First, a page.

Dark chocolate cuts levels of stress hormones and rebalances other body chemicals, according to the Daily Mail. The Daily Express also featured the claim that chocolate reduces the risk of heart disease and high blood pressure and improves brain function.
The research behind these reports was commissioned by Nestlé. Researchers gave 30 healthy people 40g of dark chocolate a day for 14 days. They examined changes in metabolism and chemicals that are reportedly related to stress. The study’s methods have numerous limitations, including its small number of participants, short study period and selection of only young, healthy people to take part. Also, while the researchers measured levels of the “stress” hormones in urine, they did not directly look at changes in the participants’ stress levels.
By itself, the study is insufficient to provide evidence that dark chocolate has any benefits or effects on stress, psychological or mental health, or cardiovascular health.
This research was conducted by Francois-Pierre J Martin and colleagues from Nestlé Research Center in Switzerland, and Metanomics GmbH in Germany. No external sources of funding were reported for this study. The study was published in the peer-reviewed Journal of Proteome Research.
Newspaper reports have mostly focussed on details from the presentation and conclusion of the study. However, the articles did not discuss the numerous limitations of this research. For example, while the Daily Mail mentions that the researchers work for Nestlé, it does not mention the small number of participants or the fact that effects were only measured over 14 days.
This was a non-randomised experimental study in 30 individuals, which looked at the metabolic response to consuming 40g of dark chocolate a day for up to 14 days. The researchers particularly looked at how participants’ initial anxiety levels may affect changes in chemical measures related to stress.
This research model had a number of methodological flaws, including the small number of participants, the very short follow-up period and the lack of randomised groups. As such, only limited conclusions can be made from its results.
The trial could have been improved by randomising a larger number of people with equivalent anxiety levels to consume either dark chocolate or a placebo (if possible) and considering longer-term clinical effects (such as stress levels, weight gain and changes in cardiovascular health) over a longer follow-up period. The effects should also have been assessed by a researcher who was blinded to which group each participant had been assigned to.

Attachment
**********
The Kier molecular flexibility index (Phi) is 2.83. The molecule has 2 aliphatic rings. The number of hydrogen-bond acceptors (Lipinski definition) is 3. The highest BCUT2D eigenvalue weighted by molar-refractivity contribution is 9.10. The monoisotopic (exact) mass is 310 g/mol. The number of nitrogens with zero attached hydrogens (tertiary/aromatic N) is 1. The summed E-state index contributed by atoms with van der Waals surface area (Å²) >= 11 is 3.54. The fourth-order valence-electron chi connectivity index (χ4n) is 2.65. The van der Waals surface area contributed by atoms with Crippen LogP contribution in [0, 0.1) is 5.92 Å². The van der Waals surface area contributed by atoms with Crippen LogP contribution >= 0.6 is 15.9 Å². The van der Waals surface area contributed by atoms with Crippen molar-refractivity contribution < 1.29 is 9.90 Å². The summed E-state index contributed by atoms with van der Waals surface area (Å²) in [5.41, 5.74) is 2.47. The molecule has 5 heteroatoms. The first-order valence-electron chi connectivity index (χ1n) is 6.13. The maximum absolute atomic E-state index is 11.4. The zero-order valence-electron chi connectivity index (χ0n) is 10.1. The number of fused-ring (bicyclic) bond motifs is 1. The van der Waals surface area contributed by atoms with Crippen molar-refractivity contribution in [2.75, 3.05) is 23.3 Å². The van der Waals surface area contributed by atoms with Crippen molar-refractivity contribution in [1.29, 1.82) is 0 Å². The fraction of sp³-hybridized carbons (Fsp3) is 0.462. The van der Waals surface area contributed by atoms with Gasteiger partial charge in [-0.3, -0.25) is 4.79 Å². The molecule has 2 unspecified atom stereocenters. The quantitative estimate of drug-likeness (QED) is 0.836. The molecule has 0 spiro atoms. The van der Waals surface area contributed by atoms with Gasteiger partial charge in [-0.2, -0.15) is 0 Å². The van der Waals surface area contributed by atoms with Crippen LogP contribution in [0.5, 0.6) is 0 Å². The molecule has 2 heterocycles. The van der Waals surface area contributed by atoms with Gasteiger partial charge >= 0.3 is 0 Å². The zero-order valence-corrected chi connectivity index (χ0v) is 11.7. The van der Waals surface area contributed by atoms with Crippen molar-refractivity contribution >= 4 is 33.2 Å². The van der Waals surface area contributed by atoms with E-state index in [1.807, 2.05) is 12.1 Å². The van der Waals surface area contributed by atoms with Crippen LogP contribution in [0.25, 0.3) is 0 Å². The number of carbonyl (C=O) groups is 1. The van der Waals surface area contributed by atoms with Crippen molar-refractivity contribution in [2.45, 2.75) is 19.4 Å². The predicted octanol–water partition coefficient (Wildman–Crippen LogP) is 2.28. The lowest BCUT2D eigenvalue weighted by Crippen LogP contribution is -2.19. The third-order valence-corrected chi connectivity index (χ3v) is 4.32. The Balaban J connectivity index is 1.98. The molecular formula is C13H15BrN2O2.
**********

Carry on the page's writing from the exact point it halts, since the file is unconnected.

The study recruited 30 ‘healthy and free living’ young adults: 19 women and 11 men, aged 18 to 34. The researchers excluded people who smoked, drank excessively, were overweight or obese, were on a diet or had medical disorders (including metabolic or eating disorders).
A validated psychological questionnaire was used to classify participants as having either low or high anxiety traits. According to the questionnaire, there were nine high-anxiety women, 10 low-anxiety women, four high-anxiety men and seven low-anxiety men.
Participants did not eat any chocolate in the eight days before the trial. They then received 40g of dark (74% cocoa) Nestlé chocolate a day for 14 days. They ate 20g mid-morning and 20g in the afternoon. On days one, eight and 15, the researchers took blood and urine samples. Metabolic changes following chocolate consumption were assessed using a number of different laboratory tests.
The study only analysed blood and urine samples, and did not provide any indication of the effects of chocolate consumption on the participant’s health, psychological status or wellbeing. This was another of the study’s limitations. It is also not known what other factors may have differed between the study participants, for example intake of other food and drinks or activity levels during the study period. In any case, the study’s duration was too short for questions about longer-term effects, such as cardiovascular disease or psychological changes, to be answered.
Stress hormones and energy levels in those who had higher anxiety at the start of the study were perceived to approach normal levels following chocolate consumption. However, as a psychological assessment was not performed at the end of the study, it is not clear whether these metabolic changes produced meaningful clinical differences.
The researchers noted that those who had higher anxiety traits initially demonstrated differences in energy metabolism in the body, hormone metabolism and microbe activity in the gut. Following dark chocolate consumption, there was a reduction in stress hormones excreted in the urine (cortisol and catecholamines) and reduced difference in energy metabolism and gut microbial activities in all participants.
The researchers say that their study provides “strong evidence that a daily consumption of 40g of dark chocolate during a period of two weeks is sufficient to modify the metabolism of free living and healthy human subjects”. They say that these changes, seen after only two weeks, had “potential long-term consequences on human health”.
This study has numerous methodological flaws, and when considered in isolation does not provide any evidence that dark chocolate has benefits or effects on stress, psychological or mental health, or cardiovascular health.
Although this study provides little evidence to show that daily consumption of chocolate promotes mental or cardiovascular health, chocolate may still be enjoyed as part of a balanced diet. However, chocolate (including dark chocolate) is high in fat and calories and should be eaten only in moderate amounts.